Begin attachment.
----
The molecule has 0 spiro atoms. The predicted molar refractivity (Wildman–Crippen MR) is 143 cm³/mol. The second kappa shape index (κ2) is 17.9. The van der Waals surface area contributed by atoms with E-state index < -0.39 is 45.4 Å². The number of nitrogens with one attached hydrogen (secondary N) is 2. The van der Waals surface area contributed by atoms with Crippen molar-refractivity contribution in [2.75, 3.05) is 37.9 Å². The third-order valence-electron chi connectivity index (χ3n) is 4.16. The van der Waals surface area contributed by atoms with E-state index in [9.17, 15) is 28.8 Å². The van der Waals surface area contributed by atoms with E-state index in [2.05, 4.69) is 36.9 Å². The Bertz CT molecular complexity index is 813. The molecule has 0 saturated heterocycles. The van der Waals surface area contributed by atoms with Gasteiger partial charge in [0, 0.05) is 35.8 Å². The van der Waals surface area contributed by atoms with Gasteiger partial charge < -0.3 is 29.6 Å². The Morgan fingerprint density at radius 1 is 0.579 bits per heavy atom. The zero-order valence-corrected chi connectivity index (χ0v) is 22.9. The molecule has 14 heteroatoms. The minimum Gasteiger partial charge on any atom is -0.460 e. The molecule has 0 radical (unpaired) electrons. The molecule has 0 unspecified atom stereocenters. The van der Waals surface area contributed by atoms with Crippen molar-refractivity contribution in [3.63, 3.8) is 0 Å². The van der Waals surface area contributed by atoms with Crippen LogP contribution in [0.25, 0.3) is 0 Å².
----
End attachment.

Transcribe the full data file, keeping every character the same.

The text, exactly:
The molecule has 0 spiro atoms. The predicted molar refractivity (Wildman–Crippen MR) is 143 cm³/mol. The second kappa shape index (κ2) is 17.9. The van der Waals surface area contributed by atoms with E-state index < -0.39 is 45.4 Å². The number of nitrogens with one attached hydrogen (secondary N) is 2. The van der Waals surface area contributed by atoms with Crippen molar-refractivity contribution in [2.75, 3.05) is 37.9 Å². The third-order valence-electron chi connectivity index (χ3n) is 4.16. The van der Waals surface area contributed by atoms with E-state index in [9.17, 15) is 28.8 Å². The van der Waals surface area contributed by atoms with E-state index in [2.05, 4.69) is 36.9 Å². The Bertz CT molecular complexity index is 813. The molecule has 0 saturated heterocycles. The van der Waals surface area contributed by atoms with Gasteiger partial charge in [0, 0.05) is 35.8 Å². The van der Waals surface area contributed by atoms with Gasteiger partial charge < -0.3 is 29.6 Å². The Morgan fingerprint density at radius 1 is 0.579 bits per heavy atom. The zero-order valence-corrected chi connectivity index (χ0v) is 22.9. The molecule has 14 heteroatoms. The minimum Gasteiger partial charge on any atom is -0.460 e. The molecule has 0 radical (unpaired) electrons. The molecule has 0 unspecified atom stereocenters. The van der Waals surface area contributed by atoms with Crippen molar-refractivity contribution in [3.63, 3.8) is 0 Å². The van der Waals surface area contributed by atoms with Crippen LogP contribution in [0.25, 0.3) is 0 Å².